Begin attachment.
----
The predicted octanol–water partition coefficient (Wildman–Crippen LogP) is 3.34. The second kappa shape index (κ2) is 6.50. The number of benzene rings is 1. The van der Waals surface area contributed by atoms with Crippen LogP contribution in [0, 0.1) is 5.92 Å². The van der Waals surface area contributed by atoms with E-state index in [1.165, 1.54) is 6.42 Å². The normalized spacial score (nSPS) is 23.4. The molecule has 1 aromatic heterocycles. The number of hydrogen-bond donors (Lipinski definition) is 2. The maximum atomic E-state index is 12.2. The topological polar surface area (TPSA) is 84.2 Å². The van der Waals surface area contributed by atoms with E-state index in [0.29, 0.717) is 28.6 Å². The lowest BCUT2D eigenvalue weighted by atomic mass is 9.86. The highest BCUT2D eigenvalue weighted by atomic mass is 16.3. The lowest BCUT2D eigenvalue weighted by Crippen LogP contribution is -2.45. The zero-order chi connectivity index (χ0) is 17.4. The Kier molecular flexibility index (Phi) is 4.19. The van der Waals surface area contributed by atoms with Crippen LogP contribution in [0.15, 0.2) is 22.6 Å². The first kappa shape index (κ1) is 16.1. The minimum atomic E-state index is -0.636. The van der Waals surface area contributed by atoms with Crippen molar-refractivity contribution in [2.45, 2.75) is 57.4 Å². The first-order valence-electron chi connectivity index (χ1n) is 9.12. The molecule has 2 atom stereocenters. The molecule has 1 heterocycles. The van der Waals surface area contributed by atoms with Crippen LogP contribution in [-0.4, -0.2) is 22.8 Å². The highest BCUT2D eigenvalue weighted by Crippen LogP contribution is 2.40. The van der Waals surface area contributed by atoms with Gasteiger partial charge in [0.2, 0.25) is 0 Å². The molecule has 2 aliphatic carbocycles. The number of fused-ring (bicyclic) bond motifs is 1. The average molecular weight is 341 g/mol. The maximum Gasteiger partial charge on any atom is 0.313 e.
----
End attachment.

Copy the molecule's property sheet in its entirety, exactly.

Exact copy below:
The predicted octanol–water partition coefficient (Wildman–Crippen LogP) is 3.34. The second kappa shape index (κ2) is 6.50. The number of benzene rings is 1. The van der Waals surface area contributed by atoms with Crippen LogP contribution in [0, 0.1) is 5.92 Å². The van der Waals surface area contributed by atoms with E-state index in [1.165, 1.54) is 6.42 Å². The normalized spacial score (nSPS) is 23.4. The molecule has 1 aromatic heterocycles. The number of hydrogen-bond donors (Lipinski definition) is 2. The maximum atomic E-state index is 12.2. The topological polar surface area (TPSA) is 84.2 Å². The van der Waals surface area contributed by atoms with E-state index in [0.29, 0.717) is 28.6 Å². The lowest BCUT2D eigenvalue weighted by atomic mass is 9.86. The highest BCUT2D eigenvalue weighted by atomic mass is 16.3. The lowest BCUT2D eigenvalue weighted by Crippen LogP contribution is -2.45. The zero-order chi connectivity index (χ0) is 17.4. The Kier molecular flexibility index (Phi) is 4.19. The van der Waals surface area contributed by atoms with Crippen LogP contribution in [0.15, 0.2) is 22.6 Å². The first kappa shape index (κ1) is 16.1. The minimum atomic E-state index is -0.636. The van der Waals surface area contributed by atoms with Crippen molar-refractivity contribution in [2.45, 2.75) is 57.4 Å². The first-order valence-electron chi connectivity index (χ1n) is 9.12. The molecule has 2 atom stereocenters. The molecule has 1 heterocycles. The van der Waals surface area contributed by atoms with Crippen LogP contribution in [-0.4, -0.2) is 22.8 Å². The highest BCUT2D eigenvalue weighted by Crippen LogP contribution is 2.40. The van der Waals surface area contributed by atoms with Gasteiger partial charge in [0.2, 0.25) is 0 Å². The molecule has 2 aliphatic carbocycles. The number of fused-ring (bicyclic) bond motifs is 1. The average molecular weight is 341 g/mol. The maximum Gasteiger partial charge on any atom is 0.313 e.